STAMFORD -- John Michael Farren will have to prove he was involuntarily committed to a Hartford psychiatric ward in December -- when a jury awarded his wife $28.6 million for the severe beating he gave her with a metal flashlight -- before a judge would consider overturning the judgment against him.
State Superior Judge Robert Genuario said Wednesday morning that he would hold a hearing in mid-May during which Farren, 60, can present witnesses to prove he was locked up at Hartford Hospital's Institute for Living on suicide watch and thus could not defend himself during the December civil trial, at which he was to act as his own defense attorney.
After about 20 witnesses were called to the stand by Mary Margaret Farren's attorneys during the weeklong trial that began Dec. 9, a jury of three men and three women took only 90 minutes to decide the case against John Farren and make the award.
Farren, who is also defending himself against criminal charges of attempted murder, first-degree assault and risk of injury to a child in the Jan. 6, 2010, assault on his wife, faces a maximum 70-year prison sentence if convicted on all counts.
Two weeks ago, a Stamford criminal judge ruled that Farren does not qualify for a public defender, a decision ending 10 months of legal limbo. He is scheduled to appear in criminal court on March 12, which would be his 54th court appearance since his arrest, court records say.
According to testimony during December's civil trial, Farren unexpectedly received divorce papers on Jan. 4, 2010, and tried to get his wife, a high-powered lawyer herself, to withdraw the action.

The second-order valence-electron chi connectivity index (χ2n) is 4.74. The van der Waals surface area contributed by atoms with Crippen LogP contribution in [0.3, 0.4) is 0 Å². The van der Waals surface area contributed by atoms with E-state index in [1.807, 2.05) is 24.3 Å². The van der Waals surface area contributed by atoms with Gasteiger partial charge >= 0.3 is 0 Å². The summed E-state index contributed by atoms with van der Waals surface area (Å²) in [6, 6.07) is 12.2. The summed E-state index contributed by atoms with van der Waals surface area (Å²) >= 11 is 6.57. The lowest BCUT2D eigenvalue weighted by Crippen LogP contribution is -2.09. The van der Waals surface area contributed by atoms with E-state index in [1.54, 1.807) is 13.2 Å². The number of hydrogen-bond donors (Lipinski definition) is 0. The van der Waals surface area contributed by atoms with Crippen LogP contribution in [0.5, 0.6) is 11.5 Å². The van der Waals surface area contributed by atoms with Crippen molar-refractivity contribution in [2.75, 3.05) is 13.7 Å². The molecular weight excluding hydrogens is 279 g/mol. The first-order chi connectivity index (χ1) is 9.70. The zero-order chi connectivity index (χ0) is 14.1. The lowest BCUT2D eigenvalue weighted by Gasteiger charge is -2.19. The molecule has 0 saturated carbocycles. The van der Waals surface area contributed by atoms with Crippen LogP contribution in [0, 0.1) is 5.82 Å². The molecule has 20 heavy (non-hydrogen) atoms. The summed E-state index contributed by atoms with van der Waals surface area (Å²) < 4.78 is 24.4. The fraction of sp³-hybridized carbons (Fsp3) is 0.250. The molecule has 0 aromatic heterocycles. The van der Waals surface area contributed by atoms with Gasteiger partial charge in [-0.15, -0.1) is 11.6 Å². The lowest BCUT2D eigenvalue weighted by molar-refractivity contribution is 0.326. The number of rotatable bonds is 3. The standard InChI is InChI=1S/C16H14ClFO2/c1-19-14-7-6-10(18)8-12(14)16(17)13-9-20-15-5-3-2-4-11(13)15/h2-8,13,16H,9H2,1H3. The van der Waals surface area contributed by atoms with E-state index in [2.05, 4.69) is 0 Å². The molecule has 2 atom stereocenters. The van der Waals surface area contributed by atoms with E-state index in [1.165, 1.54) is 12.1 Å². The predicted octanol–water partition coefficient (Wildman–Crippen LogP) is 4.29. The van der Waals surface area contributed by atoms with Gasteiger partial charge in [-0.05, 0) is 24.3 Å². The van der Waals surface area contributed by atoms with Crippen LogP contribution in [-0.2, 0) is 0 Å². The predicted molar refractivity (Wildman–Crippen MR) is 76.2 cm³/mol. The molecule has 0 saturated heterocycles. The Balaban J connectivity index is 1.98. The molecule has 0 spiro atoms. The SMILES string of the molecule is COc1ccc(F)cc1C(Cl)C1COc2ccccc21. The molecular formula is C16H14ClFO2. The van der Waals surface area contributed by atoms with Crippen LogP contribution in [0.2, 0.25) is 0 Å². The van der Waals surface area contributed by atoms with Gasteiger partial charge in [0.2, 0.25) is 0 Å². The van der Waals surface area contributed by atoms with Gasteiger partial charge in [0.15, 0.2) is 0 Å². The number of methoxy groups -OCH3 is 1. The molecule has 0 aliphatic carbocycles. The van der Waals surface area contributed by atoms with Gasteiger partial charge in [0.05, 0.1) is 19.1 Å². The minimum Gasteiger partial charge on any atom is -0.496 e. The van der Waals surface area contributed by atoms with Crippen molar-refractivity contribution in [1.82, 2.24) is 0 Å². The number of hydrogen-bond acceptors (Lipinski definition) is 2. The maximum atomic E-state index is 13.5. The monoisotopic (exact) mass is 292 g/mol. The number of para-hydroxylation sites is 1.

Mary Margaret Farren, who had given birth to their second daughter four months earlier, said she agreed to hold off on the divorce if the two would go to marriage counseling, but she refused to call her attorneys and stop the divorce action, according to court documents.
While John Farren, who worked for former President George W. Bush as a deputy White House counsel and before that as lead attorney for the Xerox Corp., at first tried to win over his wife on the matter, by the evening of Jan. 6, when the assault occurred he became angrier, court records state.
At the end of January as evidence was being heard by the jury, Farren filed a motion asking Genuario to open the judgment because he was incapacitated, even though he had spent the previous week helping pick jurors.
At the hearing Wednesday, attorney Paul Slager, who represented Mary Margaret Farren, 47, in the civil trial, told Genuario that Farren's "legal shenanigans" involved putting himself into the hospital to avoid having to defend himself at trial. Slager said Farren did so through a state statute that allowed him to be held for 15 days unless he wanted to be let out.
The basis for his admission, Slager said, were Farren's self-reported "suicidal ideations."
Slager then cited a judge's decision later in December, which said Farren should not be kept at the Institute for Living, that he had no psychiatric disabilities and was not a danger to himself or others.
"Just look at these things," Slager pleaded to Genuario. "There is plenty there for your honor to use your discretion, when you view the history of this case; this is another way to avoid this judgment."
But while Farren admitted to putting himself in the hospital, he said it came as a surprise to him to find out that he couldn't get out. Read Full Article
"I was unable to leave the hospital. In fact, there was a lockdown in the psychiatric ward. You can't just walk out," Farren said.
He said staff there wanted to keep him in permanently, and he was only able to get out with the help of a probate judge.